Published By: ifsd-editorial

Date: November 25, 2022
Loss and Damage from Climate Change: Building Knowledge and Capacity in the Most Vulnerable Countries

Communities around the world are suffer significant losses and damages from unprecedented extreme climate-induced disasters. This Policy Insight, prepared by the Institute For Study and Development (IFSD) in collaboration with the International Centre for Climate Change and Development (ICCCAD), brings some of the most pressing questions on Loss and Damage (L&D) into the limelight. How long do vulnerable countries have to suffer the consequences of climate change impacts caused by others? When will the climate vulnerable groups see Loss and Damage support becoming active, overcoming inaction bred by excuses and alleged misunderstandings? And what are some of the principles on which L&D should be addressed ?

The need for proper funding mechanisms to deliver much needed finances to address climate change have for long been a vital topic in the global climate policy debate. However, lack of specific data and research capacity mainly in developing countries has turned into a major impediment to formulating relevant L&D policies at the national level—thereby diminishing their position at global climate negotiations. This ambiguity has also caused delay in taking meaningful climate action.

Within the United Nations Framework Convention on Climate Change (UNFCCC), L&D has become extremely complicated and contentious due to confusion regarding fundamental financing strategies as well. Despite the fact that the idea of L&D as a policy response has received more attention in recent years, there is currently no well-defined and widely accepted definition, which has led to ongoing disagreements among UNFCCC Parties. There is not yet even a basic level of agreement on how L&D should be understood, assessed, and implemented, which has led to an increase in disagreements between developed and vulnerable nations. The context-specific nature of L&D and the difficulty in translating it into a single operational unit has made it even more challenging to progress further on L&D.

With this Policy Insight, it is clear that the countries facing the consequences of the climate crisis are the ones least responsible for it, and yet the global policy response to L&D has been less than promising. In terms of addressing L&D in vulnerable nations, the mechanisms have largely consisted of nominal cooperation from developed countries.

Three case studies of Vanuatu, Bangladesh and Nepal illustrate wider; their current L&D policy response and the priority actions that need to be executed.

The most pivotal point that the Vanuatu case highlights is that there is a need for more clarity regarding international legal obligations and legal remedies as a result of climate-induced loss and damage. Although not necessarily based on the principle of liability or compensation, international support for Vanuatu’s engagement on loss and damage is growing. Even when Vanuatu’s integrated approach to climate change adaptation and disaster risk reduction is a significant step forward within the country, institutional capacity must be strengthened immediately to ensure that resources, assistance, and policies are effectively implemented.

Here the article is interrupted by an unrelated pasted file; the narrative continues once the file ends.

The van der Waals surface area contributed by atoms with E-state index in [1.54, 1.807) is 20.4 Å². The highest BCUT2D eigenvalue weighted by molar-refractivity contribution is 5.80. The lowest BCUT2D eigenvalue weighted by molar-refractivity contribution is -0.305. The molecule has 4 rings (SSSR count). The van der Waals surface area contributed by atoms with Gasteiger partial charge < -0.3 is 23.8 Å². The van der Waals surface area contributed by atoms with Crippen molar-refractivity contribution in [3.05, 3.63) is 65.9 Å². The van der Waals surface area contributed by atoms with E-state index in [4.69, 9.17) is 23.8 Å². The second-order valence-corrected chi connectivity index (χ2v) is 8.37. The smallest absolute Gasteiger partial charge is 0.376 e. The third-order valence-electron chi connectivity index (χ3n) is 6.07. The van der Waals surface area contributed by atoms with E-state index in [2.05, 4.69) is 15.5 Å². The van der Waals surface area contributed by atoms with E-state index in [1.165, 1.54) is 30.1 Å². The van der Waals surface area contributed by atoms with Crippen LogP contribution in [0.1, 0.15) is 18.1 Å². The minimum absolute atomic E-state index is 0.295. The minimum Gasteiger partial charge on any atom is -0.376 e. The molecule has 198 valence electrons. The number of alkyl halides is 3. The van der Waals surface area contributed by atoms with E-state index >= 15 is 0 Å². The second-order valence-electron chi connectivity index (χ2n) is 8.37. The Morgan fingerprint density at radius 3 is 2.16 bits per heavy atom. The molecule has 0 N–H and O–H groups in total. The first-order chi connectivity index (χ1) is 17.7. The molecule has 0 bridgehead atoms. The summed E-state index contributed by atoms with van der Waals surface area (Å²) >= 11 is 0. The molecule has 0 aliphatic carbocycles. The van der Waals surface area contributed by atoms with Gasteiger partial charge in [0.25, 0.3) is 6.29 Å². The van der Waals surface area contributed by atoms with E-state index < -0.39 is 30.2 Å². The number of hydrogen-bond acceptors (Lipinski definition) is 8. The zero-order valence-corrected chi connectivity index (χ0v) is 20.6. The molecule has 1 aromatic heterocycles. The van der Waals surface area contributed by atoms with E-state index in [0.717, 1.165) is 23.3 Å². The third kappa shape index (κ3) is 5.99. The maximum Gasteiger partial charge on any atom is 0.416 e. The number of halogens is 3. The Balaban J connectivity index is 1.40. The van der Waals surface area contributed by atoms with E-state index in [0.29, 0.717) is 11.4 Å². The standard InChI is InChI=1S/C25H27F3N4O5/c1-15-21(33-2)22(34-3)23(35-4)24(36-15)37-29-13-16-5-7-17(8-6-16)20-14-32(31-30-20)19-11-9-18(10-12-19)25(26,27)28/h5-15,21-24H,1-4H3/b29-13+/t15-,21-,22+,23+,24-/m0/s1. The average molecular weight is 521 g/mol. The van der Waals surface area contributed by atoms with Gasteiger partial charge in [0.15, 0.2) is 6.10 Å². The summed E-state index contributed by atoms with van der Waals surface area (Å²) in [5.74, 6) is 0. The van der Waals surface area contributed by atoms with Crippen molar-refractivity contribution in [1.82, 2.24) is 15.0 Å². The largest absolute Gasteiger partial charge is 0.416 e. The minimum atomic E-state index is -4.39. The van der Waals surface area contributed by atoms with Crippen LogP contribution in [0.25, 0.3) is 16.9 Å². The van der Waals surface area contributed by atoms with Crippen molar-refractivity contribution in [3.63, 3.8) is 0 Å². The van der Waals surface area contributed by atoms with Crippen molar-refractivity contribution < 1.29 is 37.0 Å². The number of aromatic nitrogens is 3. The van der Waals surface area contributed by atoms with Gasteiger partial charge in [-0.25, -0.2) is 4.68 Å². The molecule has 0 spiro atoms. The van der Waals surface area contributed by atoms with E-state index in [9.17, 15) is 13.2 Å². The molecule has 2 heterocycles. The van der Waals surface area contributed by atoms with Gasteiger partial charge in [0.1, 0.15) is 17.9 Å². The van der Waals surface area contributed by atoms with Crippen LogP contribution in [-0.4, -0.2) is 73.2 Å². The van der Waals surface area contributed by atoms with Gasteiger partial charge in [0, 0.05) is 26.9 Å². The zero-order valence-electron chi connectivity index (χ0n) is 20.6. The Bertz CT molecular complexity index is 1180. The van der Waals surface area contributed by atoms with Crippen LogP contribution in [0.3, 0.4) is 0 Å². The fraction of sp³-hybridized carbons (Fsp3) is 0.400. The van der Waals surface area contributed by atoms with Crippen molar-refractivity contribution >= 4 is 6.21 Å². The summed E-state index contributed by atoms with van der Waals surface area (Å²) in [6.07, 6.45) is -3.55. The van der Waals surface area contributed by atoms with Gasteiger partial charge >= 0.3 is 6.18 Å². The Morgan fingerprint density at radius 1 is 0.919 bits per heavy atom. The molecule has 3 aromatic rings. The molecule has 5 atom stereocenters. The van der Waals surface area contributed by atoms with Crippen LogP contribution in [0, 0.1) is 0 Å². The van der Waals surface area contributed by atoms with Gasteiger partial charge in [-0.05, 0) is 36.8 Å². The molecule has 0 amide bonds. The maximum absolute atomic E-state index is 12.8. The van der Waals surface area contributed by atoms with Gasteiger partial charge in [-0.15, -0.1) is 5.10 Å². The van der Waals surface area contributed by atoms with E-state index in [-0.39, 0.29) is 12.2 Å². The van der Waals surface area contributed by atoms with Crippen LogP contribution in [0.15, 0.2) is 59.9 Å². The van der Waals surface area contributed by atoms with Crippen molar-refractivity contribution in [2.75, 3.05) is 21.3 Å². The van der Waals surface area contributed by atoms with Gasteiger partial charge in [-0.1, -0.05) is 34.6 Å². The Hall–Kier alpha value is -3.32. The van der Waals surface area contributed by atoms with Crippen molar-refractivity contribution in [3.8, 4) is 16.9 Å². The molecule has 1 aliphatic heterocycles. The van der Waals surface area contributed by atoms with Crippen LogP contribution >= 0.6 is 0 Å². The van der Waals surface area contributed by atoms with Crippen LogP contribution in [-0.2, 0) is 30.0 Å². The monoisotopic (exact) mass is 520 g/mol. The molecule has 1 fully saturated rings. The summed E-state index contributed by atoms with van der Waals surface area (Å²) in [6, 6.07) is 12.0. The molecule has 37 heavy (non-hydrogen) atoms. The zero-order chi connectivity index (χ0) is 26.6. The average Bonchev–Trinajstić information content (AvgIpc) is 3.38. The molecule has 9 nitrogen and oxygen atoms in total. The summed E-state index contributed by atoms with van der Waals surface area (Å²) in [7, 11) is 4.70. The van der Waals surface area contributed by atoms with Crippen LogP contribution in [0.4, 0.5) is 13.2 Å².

Similarly, the case on Bangladesh furthers the dialogue on the numerous obstacles and gaps regarding L&D. As ministries involved in working on adaptation and disaster risk reduction (DRR) carry out activities in silos, significant overlaps are found. Due to the absence of a system for proper data collection and management, debilitating data gaps persist. Diverse capabilities to address various forms of L&D at various levels remain inadequate. However, it is essential to acknowledge the efforts made nationally to address and minimize losses and damages despite the completely inadequate resources available domestically.

Despite the launch of the National Framework on Climate Change Induced Loss and Damage, Nepal’s institutional architecture has yet to properly contextualize L&D in the national context. Many efforts are yet to be made to strengthen this framework to better formulate effective L&D responses.

This Policy Insight, therefore, is a must read not just because it explicates the urgency of expediting work on Loss and Damage, but more importantly because it offers grounded and forward looking insights that could inspire actions even when there are differences and ambiguities. Integrative L&D response systems are needed because risk governance systems are scattered across various sectors. Developing nations require assistance in developing their capacity to comprehend, translate, and incorporate L&D action into their existing climate and development governance systems; the gravity of this situation is more than palpable as we go through this Policy Insight paper.

Main document can be found here